And there was more. I saw quickly that in addition to making the development of such a system from scratch possible, it also made the results of the development effort far better than any individual or static team working in isolation ever could. I started to see the lack of funding and the necessity of working on contracts to survive as a great benefit to the effort rather than a distraction from it. In short if I had personally had all the time and money I needed to site in a room and build this system, or even just the framework part of the system, it would not be anything like the real world need driven framework and application set that it is today.
The collaboration was just amazing. So many people suggested things over time and even though the majority of the suggestion never yielded anything immediately fruitful, there were so many that were critical and that pushed us in the direction we wanted to go by paths we hadn't even considered. I'm comfortable admitting that there is no way I could have built OFBiz the way it is now on my own. Over time I have also learned to accept that in many cases things I built and thought were great were inferior to existing alternatives or ideas about better ways of doing things. In the first 2-3 years of OFBiz we threw out as many lines of code as we kept. There was continual housekeeping and refinement, and there still is today even though these days the patterns and practices are more established and tried and proven, so the need for this is less frequent (on a large scale at least...).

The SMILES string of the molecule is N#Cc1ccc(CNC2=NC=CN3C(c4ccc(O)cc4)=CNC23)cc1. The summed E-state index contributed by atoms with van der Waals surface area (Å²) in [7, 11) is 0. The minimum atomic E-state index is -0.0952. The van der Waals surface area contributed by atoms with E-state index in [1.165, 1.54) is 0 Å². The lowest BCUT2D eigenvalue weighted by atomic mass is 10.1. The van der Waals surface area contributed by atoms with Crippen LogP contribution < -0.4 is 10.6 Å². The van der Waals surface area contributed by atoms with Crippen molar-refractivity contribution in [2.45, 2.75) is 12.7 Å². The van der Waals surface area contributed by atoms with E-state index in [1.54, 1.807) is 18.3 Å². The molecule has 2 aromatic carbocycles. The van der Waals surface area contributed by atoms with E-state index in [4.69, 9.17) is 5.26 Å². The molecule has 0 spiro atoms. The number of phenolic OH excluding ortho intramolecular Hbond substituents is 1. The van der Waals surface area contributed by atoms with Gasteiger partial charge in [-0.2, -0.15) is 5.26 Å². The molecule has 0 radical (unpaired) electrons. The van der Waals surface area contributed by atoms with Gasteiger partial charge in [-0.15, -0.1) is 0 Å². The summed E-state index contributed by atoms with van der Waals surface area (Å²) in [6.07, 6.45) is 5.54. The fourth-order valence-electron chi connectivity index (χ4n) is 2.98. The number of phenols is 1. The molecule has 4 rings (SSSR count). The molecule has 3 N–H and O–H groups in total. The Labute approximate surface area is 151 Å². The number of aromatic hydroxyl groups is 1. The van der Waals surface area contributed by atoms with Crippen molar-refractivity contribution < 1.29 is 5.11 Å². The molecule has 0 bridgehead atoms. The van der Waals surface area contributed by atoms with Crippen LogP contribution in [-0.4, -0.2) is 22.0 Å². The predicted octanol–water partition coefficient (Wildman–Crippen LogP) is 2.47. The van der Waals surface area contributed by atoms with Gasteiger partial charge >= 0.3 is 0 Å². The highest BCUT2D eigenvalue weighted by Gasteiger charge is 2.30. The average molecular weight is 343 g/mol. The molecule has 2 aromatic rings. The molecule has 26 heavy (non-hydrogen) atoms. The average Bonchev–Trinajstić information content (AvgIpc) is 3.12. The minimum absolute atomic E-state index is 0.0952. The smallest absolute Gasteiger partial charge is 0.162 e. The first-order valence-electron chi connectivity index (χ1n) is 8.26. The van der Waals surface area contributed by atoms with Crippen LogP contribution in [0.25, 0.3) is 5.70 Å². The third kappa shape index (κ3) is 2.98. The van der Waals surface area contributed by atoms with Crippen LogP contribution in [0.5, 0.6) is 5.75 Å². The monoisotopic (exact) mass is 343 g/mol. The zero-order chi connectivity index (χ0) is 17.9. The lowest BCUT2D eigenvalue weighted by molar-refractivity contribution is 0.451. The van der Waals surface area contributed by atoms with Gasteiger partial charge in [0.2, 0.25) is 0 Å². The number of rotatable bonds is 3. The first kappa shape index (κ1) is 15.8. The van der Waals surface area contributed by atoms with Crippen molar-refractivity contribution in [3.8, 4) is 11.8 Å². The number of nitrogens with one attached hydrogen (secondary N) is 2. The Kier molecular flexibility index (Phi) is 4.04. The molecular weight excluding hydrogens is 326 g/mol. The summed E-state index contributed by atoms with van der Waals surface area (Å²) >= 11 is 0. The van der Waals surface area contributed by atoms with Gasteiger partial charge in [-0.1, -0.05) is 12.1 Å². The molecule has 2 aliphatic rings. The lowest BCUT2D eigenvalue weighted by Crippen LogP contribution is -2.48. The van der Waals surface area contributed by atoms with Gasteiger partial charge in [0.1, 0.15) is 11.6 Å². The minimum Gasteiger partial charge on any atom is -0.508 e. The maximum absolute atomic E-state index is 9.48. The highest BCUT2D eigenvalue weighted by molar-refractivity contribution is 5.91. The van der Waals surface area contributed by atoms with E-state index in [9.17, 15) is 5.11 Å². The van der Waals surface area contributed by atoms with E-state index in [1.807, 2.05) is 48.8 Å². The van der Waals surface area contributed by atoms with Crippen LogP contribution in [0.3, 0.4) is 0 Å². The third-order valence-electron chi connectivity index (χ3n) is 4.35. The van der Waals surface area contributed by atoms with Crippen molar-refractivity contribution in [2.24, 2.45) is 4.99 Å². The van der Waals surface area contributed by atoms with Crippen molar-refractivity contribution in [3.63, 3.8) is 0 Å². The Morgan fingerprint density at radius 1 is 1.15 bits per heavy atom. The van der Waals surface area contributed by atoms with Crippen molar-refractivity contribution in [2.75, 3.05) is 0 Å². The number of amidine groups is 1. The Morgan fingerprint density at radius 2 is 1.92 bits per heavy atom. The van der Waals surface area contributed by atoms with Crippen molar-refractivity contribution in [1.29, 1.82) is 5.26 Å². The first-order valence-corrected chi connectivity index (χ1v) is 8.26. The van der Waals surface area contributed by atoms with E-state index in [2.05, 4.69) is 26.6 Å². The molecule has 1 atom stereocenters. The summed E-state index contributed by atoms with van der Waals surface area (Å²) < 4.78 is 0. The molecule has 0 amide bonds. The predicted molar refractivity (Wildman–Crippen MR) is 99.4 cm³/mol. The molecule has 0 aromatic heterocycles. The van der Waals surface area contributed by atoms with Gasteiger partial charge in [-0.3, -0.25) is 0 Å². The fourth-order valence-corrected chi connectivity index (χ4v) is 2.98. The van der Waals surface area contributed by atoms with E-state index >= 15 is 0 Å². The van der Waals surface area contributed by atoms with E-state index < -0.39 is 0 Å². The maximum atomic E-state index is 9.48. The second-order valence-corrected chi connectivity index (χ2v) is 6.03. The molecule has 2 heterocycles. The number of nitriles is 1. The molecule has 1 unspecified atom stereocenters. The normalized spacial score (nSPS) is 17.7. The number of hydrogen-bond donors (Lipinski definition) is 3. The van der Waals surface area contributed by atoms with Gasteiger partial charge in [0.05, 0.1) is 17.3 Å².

After running OFBiz this way for years there were various people and organizations involved and this means of collaboration was proving to be very successful and stable. We were certainly not the only ones to run a software project this way and in 2006 some people from the Apache Software Foundation approached us, recognizing the similarities in philosophy, and inviting us to join the ASF. The more I read about Apache the more I came to see things this way as well, and the more I could see that they had the same emphasis on how to structure an open source project that I had come to. The great thing was that they had a much better organization and much better legal infrastructure (including the Apache License 2.0).
One of the main tenets of the Apache Software Foundation is that the community is the most important thing, and if you get that right then good code and other things naturally follow. In other words, if people are brought together in a way that enables minimally encumbered collaboration they will create something good, and something far better than if that collaboration had not been present.